A new scientific truth does not triumph by convincing its opponents and making them see the light, but rather because its opponents eventually die and a new generation grows up that is familiar with it.'

So stated the German physicist and Nobel Prize winner Max Planck, best known for his quantum theory.

Planck's words have the ring of truth to them when the issue of the effect of weight on equine performance is discussed, as it's one of those intangibles that many knowledgeable racing experts often agree to disagree on.

Admiral Rous, all those centuries ago, was the first to think up and set down a weight scale when he brought down the stone tablets from the mountain with the inscription, 'Four to five pounds shall equal one length in sprints, two or three pounds shall equal one length at a mile'.

Since then a whole sub-industry of weight handicapping has evolved, producing the likes of Don Scott and Rem Plante in Australia and numerous others overseas.

In his book Winning Without Thinking - A Guide To Horse Race Betting Systems, Nick Mordin discloses his thoughts on the issue of weight and, like myself, he is no great advocate of weight handicapping.

In the chapter titled Force Equals Mass Over Acceleration, Mordin reveals the results of research he did into the effects of weight, the results of which clearly indicate that it is an overrated factor.

Notwithstanding, he makes four startling and generally unknown disclosures in regard to weight:


  • Horses carrying a greater weight will be slowed down more than what less weight will speed a horse up;
  • Once a horse has dropped down in weight to a certain point, then any further weight reduction will not make it run any faster than what it is capable of doing;
  • Horses of a higher class generally weigh more than those of a lower class; and
  • Weight affects lower-class horses to a greater degree than those of a higher class.

In making known these facts, Mordin has used wide-reaching research from different sources, not only including his own, but just as importantly that of others from a more scientific background.

Research carried out in the US would indicate that once the 'average' horse is weighted below 52kg then additional weight off its back will be of little importance, while once a horse reaches 53.5kg or more, weight will start to slow a horse down.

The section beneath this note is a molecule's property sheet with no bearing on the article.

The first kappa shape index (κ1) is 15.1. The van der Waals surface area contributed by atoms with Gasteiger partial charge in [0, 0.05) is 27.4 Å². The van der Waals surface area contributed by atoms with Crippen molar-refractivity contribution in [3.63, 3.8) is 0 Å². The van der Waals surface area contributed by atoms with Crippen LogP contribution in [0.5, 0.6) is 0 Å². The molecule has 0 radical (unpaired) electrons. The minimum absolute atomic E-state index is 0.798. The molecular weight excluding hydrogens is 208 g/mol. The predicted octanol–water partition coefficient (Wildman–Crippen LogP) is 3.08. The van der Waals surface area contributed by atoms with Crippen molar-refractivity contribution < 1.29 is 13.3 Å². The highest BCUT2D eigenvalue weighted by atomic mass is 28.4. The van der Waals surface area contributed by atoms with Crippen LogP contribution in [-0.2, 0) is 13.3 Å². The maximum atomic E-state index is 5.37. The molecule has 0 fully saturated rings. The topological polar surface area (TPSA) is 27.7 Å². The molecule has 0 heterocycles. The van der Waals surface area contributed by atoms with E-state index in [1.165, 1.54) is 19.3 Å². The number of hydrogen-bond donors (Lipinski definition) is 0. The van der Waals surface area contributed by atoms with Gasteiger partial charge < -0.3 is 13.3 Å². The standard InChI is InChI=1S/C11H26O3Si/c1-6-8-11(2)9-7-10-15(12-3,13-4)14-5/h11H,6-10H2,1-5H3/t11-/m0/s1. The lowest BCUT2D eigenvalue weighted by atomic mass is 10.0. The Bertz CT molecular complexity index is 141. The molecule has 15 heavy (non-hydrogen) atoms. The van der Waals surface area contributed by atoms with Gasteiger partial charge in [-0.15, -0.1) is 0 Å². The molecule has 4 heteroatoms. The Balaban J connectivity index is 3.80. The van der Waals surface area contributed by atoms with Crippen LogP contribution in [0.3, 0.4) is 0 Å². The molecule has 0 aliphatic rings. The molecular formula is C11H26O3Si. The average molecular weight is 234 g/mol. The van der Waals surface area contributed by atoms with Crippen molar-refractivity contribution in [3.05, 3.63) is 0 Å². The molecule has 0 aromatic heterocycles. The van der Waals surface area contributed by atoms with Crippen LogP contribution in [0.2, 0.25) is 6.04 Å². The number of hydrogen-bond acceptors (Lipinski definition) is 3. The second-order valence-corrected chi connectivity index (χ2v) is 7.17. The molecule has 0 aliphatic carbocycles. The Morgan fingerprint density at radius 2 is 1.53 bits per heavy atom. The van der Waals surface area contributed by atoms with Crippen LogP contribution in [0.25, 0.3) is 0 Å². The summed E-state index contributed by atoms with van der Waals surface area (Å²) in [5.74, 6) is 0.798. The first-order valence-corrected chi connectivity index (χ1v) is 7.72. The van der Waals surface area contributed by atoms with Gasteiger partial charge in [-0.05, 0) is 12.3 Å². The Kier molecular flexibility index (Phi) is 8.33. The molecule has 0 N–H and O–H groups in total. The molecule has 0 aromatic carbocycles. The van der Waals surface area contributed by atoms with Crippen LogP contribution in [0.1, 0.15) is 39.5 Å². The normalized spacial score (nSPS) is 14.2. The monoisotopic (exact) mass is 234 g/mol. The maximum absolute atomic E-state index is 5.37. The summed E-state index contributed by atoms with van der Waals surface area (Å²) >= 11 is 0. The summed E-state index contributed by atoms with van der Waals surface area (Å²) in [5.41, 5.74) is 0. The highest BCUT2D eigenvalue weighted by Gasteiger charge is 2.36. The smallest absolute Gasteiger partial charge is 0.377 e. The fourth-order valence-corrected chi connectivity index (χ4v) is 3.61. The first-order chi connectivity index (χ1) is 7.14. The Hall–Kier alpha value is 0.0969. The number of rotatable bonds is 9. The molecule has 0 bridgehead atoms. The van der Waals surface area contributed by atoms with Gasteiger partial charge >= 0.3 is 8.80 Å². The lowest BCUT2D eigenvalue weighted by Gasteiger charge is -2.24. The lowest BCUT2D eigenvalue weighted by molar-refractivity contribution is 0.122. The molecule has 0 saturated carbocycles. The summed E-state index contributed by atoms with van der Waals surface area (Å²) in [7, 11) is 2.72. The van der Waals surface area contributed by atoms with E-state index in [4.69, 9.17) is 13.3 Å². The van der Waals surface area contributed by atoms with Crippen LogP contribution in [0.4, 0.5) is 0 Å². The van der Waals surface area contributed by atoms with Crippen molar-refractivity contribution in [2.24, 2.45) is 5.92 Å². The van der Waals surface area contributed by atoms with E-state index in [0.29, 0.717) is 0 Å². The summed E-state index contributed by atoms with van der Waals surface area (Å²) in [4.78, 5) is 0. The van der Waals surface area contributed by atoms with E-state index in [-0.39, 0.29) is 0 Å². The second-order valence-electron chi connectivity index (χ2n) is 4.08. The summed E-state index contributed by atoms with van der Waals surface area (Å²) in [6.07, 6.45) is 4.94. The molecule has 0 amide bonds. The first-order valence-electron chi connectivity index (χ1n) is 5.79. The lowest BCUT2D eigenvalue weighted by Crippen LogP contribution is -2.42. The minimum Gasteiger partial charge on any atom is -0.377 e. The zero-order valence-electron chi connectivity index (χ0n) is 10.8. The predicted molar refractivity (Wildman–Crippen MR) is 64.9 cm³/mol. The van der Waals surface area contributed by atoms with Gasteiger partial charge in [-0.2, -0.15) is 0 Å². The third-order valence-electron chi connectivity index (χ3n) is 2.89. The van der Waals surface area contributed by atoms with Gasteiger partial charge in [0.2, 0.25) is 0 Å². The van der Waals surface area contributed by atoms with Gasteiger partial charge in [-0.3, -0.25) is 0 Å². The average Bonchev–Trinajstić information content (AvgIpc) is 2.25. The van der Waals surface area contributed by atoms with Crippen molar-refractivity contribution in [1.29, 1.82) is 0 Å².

Meaning, of course, that there is a 1.5kg gap where the weight carrying ability is neutralised.

Unlike other theorist handicappers, Mordin's research disclosed that weight required to slow a horse down by a length is dependent on the distance of the race according to the following scale:

1000m - 1.75kg
1200m - 1.5kg
1400m - 1.25kg
1600m - 1kg
2000m - 0.5kg
2400m - 0.65kg
3200m - 0.5kg

Notwithstanding that additional weight will slow a horse down, Mordin quite correctly states: 'It has always been true that the higher the weight a horse is being set to carry in a handicap race, the more likely it is to win.'

Mordin then poses the question as to why go to all the trouble of compiling your own ratings when there are plenty of services around that will offer you their ratings at a reasonable cost.

In answering this question, he writes: ' . . . if you are serious about making money from horse-race betting (then) the issue is this: how hard are you prepared to work? If you think you can simply pick up the form for today's races, glance through it and select the best bets, you are sorely mistaken. To gain an advantage over the crowd you need to do the homework that they avoid.

'Part of the homework is to form your own opinion of the relative merits of every horse that may contest races you are likely to bet on. It is no good relying on the opinion of others, because their opinion is published and therefore influences the odds. In addition, you cannot know the strength of another person's opinion.'

He goes on to state: 'Every professional gambler I know compiles their own speed or handicap (weight) ratings. Some do both. They all see them as providing a basic starting point for their work, something they absolutely have to produce in order to operate.

'Handicap ratings and speed ratings are a numerical expression of your opinion of each horse. Without them you can't really have an opinion that means much. Certainly you cannot expect to make profits.

'The very act of producing handicap or speed ratings forces you to become expert in the form of the horses you bet.'

To this end, he sets down a quite simple eight-step method for those wanting to do their own weight handicapping which, if nothing else, is a very good educational tool and one that is recommended for anyone wishing to 'do their own thing'.

Winning Without Thinking - A Guide To Horse Race Betting Systems, by Nick Mordin, is available from www.gamblingbooks.co.uk.

Click here to read Part 3.
Click here to read Part 1.

By E.J. Minnis